Men’s sexual health and rights programme (SHARP)

SHARP existed to reduce the spread and impact of HIV among men who have sex with men in hostile environments.

Why we did it

Gay, bisexual and other men who have sex with men (MSM) experience a disproportionate HIV burden. And yet, appropriate HIV and sexual health services for MSM are lacking or not available in most African contexts.

So, the SHARP programme set about to change this, ensuring that it:

  • Involved people living with HIV
  • Was based on human rights
  • Reflected diversity among the MSM community
  • Used and generated evidence.

Before SHARP, the work we were doing was ad hoc and the demand was so overwhelming.Dennis – Icebreakers Uganda

Where we did it

Through SHARP, we contributed to reducing the spread and impact of HIV among men who have sex with men while building healthy MSM communities in Kenya, Tanzania, Uganda and Zimbabwe from December 2012 to November 2015.

We live in a hostile political environment and in a very religious society — at all fronts we are confronted with difficulties.Richard – Sexual Minorities Uganda

How we did it

SHARP worked with partners to:

  • Reach more MSM, their sexual partners and family members
  • Increase access to and uptake of better quality HIV and health services
  • Tackle the social, political and structural barriers in the way of public health for MSM
  • Strengthen MSM community-based organisations and networks.

Safety is paramount – we have to make sure that the service providers, the doctors, the outreach team and especially the recipients are all safe.Dennis – Icebreakers Uganda

The results

SHARP reached 14,900 men who have sex with men over three years. Below are our greatest findings.

Peer-driven outreach

  • SHARP managed to exceed the target of reaching MSM by 80%.

The goal was originally 8,280 but SHARP reached a total of 14,900 MSM. This was thanks to very effective MSM-led and peer-driven outreach that links MSM to treatment and care.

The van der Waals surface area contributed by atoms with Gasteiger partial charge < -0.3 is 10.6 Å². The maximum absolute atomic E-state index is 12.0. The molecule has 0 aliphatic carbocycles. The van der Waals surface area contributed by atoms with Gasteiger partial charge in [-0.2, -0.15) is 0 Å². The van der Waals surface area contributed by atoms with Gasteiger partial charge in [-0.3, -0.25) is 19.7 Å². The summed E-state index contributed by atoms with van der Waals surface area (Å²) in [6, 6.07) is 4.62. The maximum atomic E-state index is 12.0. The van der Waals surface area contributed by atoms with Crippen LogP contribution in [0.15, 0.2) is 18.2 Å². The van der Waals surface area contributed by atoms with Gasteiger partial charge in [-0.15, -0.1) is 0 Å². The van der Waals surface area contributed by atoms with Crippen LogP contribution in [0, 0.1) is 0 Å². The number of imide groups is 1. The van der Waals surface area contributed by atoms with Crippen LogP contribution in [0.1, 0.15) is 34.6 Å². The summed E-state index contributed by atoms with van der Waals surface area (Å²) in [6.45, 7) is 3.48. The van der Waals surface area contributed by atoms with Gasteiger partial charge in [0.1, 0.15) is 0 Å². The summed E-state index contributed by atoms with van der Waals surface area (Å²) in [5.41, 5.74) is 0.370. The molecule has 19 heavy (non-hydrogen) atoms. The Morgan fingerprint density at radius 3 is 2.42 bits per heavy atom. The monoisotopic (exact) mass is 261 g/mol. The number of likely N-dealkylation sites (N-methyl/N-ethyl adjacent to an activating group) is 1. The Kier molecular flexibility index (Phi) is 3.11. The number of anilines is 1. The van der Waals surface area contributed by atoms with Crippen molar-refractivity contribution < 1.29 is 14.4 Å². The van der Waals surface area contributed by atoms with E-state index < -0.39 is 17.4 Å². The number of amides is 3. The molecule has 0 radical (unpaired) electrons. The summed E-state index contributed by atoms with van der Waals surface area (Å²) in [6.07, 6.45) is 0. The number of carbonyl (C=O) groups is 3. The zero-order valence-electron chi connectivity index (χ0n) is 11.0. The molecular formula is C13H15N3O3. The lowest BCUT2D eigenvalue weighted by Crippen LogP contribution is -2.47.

Linking to services

  • SHARP reached 1,206 health care providers.
  • SHARP educated 7,927 MSM on HIV and sexual and reproductive health and rights (SRHR) education.

This was achieved by supporting MSM community-based organisations to engage, sensitise and partner with public health facilities. This increased MSM access to quality, stigma-free services.

Advocating for change

  • SHARP reached 1,031 policy makers.

MSM continue to be denied access to life-saving healthcare and HIV services. This is because of punitive laws, policies and practices that discriminate on the basis of same-sex relationships, sexual orientation or gender identity. CBOs are well placed to represent the communities’ experiences and needs.

Safety and security

In such hostile environments the threat of violence is very real. The safety and security of staff, volunteers and clients must always be the first priority and assessed before any intervention takes place. It is important to have response mechanisms in place and to follow the lead of in-country partners.

Wider holistic needs

An emphasis on sexual health and wellbeing has allowed MSM to engage with their health using a non-judgemental and sex-positive approach. However, mental health remains a significant challenge. More needs to be done to address the needs of MSM who sell sex, MSM who use drugs, displaced MSM, MSM under 18, and MSM over 30.

Partnership and training

Many clinicians had never received formal training on MSM health. In order to improve healthcare worker knowledge around MSM health, SHARP partnered with Health4Men. They delivered intensive trainings to 63 health care providers covering psychosocial and biomedical needs of MSM.

New technologies

MSM CBOs are early adopters of new technologies and numerous opportunities remain untapped in this area. Through SHARP, we partnered with Health4Men to develop This online site provides clearly written sexual health information in SwahiliEnglish and French, targeted to the specific needs of MSM.

Investing in community organisations

CBOs have the expertise, skills and knowledge needed to build resilient and sustainable health systems that meet the needs of MSM. Yet sustainability remains an issue: many countries are still far away from funding programmes targeting MSM.

Previously the Government would have taken us as a threat, but now we can sit together and do programming around HIV for our community – now we are partners with skills.Samuel – Gays and Lesbian of Zimbabwe

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